• TMD Supporter

    Well, Kevin framed the issue in terms of ethics, IIRC, but I spoke at times about fairness, which is a different but related issue. In either case, my point is that neither are black and white. They depend upon starting premises or values. You spoke in terms of one being "correct" or "incorrect."



  • @Smmenen Semantics aside, are you simply content to just shrug and say that it's all relative? Do you have an opinion with a practical application? (I understand the role of broadening discussion as per the pod cast... I really am asking if you have a feeling about this.)


  • TMD Supporter

    @Topical_Island said:

    @Smmenen Semantics aside, are you simply content to just shrug and say that it's all relative? Do you have an opinion with a practical application? (I understand the role of broadening discussion as per the pod cast... I really am asking if you have a feeling about this.)

    I feel like there may be valid ethical issues here, but that this is a huge can of worms, and to resolve it requires careful consideration of the merits on all sides. In short, I don't have a strong opinion at all.

    I am, however, enjoying the discussion here.



  • I gave a black-and-white example to illustrate my point, obviously you can make finer distinctions in areas where it's not as clear



  • @Smmenen I can honestly say that I enjoy the way you seem to enjoy these discussions. (My brain, which looks for etymological relationships all day long at work, has begun to process a perceived link between Smmenen and Semantic... also Probasco and Proboscis is happening.)


  • TMD Supporter

    Personally I have never ghosted a stream or sought outside assistance for a match on MTGO.
    I would rather lose with dignity than win by exploiting an unfair advantage

    I don't think it's right to assume that someone who primarily plays magic online is not as skilled as a paper player simply due to the way they experience the game.



  • @Islandswamp said:

    I don't think it's right to assume that someone who primarily plays magic online is not as skilled as a paper player simply due to the way they experience the game.

    I do not think anyone has said this. The point made originally, the way I saw it, is that we have a concept of a set of skills that allows one to succeed at paper magic. We have spent over 20 years dicussing, praising, and learning these skills, and when we display them, somone sees that and says, "Now she/he is playing some good magic!"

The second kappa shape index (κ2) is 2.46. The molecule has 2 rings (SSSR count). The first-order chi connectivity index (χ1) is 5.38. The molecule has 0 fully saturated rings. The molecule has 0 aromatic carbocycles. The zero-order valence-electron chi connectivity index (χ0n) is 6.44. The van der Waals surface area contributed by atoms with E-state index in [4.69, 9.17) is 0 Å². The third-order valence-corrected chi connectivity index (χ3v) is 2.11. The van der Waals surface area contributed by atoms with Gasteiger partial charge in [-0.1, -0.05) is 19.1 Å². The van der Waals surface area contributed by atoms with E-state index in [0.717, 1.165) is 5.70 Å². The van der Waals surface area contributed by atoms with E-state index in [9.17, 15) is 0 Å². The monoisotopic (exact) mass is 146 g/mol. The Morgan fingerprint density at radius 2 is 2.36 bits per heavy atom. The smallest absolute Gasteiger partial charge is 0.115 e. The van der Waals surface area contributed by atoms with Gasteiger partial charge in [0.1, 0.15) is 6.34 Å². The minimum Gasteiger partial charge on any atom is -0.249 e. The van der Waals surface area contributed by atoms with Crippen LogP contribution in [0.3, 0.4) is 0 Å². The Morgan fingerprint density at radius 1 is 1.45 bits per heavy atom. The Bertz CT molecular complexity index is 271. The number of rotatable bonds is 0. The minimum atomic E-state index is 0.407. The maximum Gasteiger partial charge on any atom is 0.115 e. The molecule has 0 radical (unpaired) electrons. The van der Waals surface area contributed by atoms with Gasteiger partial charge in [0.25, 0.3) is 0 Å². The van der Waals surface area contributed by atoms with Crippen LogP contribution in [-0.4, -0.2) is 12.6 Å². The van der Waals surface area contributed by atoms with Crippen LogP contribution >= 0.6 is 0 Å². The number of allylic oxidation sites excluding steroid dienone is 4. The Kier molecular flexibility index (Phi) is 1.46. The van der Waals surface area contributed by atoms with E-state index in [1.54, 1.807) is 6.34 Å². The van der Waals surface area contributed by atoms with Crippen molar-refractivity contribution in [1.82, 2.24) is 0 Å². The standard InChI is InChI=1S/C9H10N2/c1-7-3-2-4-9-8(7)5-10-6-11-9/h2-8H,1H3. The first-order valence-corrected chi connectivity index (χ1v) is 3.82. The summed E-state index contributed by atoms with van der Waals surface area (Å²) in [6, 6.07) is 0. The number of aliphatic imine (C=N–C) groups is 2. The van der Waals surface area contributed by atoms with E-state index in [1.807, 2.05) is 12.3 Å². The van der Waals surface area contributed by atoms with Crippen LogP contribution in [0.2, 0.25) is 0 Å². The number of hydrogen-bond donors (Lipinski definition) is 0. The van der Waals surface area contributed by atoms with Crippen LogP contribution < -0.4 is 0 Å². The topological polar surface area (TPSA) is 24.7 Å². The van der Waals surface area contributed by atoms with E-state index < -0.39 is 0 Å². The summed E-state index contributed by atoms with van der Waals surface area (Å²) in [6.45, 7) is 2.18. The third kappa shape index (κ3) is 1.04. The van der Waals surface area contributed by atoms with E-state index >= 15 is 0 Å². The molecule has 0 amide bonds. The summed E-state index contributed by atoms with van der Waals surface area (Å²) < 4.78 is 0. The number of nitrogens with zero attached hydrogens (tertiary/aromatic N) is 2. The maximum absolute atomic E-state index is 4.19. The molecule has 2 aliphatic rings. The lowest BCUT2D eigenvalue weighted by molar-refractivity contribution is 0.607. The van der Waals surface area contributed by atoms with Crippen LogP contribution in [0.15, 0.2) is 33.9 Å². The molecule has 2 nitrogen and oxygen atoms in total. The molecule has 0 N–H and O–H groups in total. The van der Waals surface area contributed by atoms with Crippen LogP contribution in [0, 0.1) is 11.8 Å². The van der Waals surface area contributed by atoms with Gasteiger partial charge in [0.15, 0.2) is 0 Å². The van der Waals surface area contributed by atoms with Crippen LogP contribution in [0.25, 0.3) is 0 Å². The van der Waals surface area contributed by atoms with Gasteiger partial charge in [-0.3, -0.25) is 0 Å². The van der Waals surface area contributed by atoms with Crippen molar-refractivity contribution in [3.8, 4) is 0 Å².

MtGO tests some of the same skills, and some very different skills. Neither type of player is worse, but they are honing a different skillset so it isn't right to say that a good MTGO player has the same skills as a good paper tournament player, or vice versa. Though, some people value one skillset more than the other.



  • There was a time I thought it curious that folks would live stream MODO tournaments while actively participating in a Chat where others were weighing in on decisions mid-match...sort of airing yourselves out to be accused of cheating, in a way. Despite the fact that your opponent could easily be "ghosting" you, if your opponent doesn't recognize your MODO handle, how would they ever find your stream. If someone was caught with an earpiece in a paper event being given lines of play I would suspect there would be pretty serious consequences to that. There is, of course a middle ground...players delay stream their events, talk about all the decision making they want (no live chats) and then post on twitch later.

    That being said, there is value to the community in being able to watch some of the top tier players in the format play the game, explain their decision making, card choices ect...I have personally learned a good deal about proper timing, sequencing, when to play certain cards, when to sit back..all great stuff.